Genes Older Than Earth? What'sNEW
Many genes were "born" on Earth much earlier than expected by mainstream theory, according to a phylogenomic analysis reported in 2010, by Lawrence David and Eric Alm at MIT. They developed a computer program to help to estimate the ages of individual genes without being confounded by horizontal gene transfer (HGT). To it they submitted for analysis 3,983 major gene families from the three domains of life. The results were surprising. Apparently 26.8% of extant gene families were "born" in a relatively brief period between 3.33 and 2.85 billion years ago. They name this period the "Archaean Expansion" (1).
|"Rates of macroevolutionary events over time: Average rates of gene birth (red), duplication (blue), HGT (green), and loss (yellow) per lineage (events per 10 Myr per lineage).... Events that increase gene count are plotted to the right, and gene loss events are shown to the left." © David & Alm, 2011||"...The inset shows metabolites or classes of metabolites ordered according to the number of gene families that use them that were born during the Archaean Expansion [top] compared with the number born before the expansion [bottom], plotted on a log2 scale...."|
The birth rate peaked sharply at the beginning of the period (as indicated in the figure by a red spike pointing right). The rate of gene loss also reached a maximum during this time, peaking at about 3.1 billion years ago (fat yellow arm pointing left). The analysis also measures HGT (green) and gene duplication (blue). Curious to know where genes come from, we focus on the births (red).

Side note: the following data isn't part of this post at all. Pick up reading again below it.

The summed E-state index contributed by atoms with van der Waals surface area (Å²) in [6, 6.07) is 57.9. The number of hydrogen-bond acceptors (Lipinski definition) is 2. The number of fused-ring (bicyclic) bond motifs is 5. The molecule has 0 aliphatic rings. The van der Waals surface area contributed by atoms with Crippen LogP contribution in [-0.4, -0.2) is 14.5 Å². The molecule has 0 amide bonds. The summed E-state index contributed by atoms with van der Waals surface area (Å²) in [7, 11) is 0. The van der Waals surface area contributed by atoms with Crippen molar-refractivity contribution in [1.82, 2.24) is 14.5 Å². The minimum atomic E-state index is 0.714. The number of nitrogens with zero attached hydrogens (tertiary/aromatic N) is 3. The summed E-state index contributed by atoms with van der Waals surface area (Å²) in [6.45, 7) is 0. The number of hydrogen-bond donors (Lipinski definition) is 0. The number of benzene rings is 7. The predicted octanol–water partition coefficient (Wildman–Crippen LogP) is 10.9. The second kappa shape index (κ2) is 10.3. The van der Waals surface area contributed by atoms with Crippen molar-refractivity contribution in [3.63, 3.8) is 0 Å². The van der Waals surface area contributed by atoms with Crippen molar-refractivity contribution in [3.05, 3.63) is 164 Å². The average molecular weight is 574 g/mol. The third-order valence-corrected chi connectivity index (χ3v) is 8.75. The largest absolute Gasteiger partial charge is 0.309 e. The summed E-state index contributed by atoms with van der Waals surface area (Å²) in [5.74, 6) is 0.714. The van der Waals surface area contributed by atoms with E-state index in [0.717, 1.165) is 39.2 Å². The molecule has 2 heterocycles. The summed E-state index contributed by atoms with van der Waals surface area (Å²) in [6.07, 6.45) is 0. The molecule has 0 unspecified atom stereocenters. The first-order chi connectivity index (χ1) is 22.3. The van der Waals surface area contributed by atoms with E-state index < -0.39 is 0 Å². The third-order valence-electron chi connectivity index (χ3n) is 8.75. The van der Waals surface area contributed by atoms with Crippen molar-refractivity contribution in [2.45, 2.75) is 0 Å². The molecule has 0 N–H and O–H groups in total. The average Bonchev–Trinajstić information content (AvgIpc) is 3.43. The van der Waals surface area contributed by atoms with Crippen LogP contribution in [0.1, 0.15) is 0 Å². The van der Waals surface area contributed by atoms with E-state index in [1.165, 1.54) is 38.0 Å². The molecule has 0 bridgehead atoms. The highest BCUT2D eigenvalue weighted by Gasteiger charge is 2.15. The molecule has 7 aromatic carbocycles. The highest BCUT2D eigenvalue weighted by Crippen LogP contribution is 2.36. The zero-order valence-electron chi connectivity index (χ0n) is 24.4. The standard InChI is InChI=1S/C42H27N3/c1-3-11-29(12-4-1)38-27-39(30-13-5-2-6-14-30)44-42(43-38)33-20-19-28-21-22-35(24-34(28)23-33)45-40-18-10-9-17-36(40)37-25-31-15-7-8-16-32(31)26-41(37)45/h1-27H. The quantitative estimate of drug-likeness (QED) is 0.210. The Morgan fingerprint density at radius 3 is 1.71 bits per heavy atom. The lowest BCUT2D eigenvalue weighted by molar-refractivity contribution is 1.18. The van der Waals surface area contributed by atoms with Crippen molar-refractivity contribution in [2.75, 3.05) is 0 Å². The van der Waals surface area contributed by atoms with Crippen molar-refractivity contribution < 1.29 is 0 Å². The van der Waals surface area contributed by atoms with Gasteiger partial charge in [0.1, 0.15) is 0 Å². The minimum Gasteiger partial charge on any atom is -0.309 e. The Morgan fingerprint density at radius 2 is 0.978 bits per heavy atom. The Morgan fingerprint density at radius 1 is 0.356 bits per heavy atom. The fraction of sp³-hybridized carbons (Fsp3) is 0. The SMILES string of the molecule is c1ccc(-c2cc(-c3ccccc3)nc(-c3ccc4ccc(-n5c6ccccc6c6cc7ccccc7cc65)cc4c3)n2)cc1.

If life originated on Earth, one would expect the red graph of gene births to descend from a narrow beginning, broadening as life spreads over the planet, then becoming more-or-less constant as life continues to evolve. Instead, this graph begins as a broad front that soon widens dramatically. Then it narrows more dramatically and eventually dwindles to virtually nothing, well before the Cambrian Explosion of about 540 million years ago (indicated by the lower dashed line in the figure.)
|"...Genes that use molecular oxygen are more likely to appear in organisms that emerged after the Great Oxidation Event," at or soon after the upper dashed line on the graph. Yet many oxygen-using genes were born much earlier, during the Archaean Expansion. In fact, their birth rate was apparently enriched then (as indicated in inset by blue bars). This makes no darwinian sense. David and Alm wonder if the oxygen-related genes may have served another purpose originally.|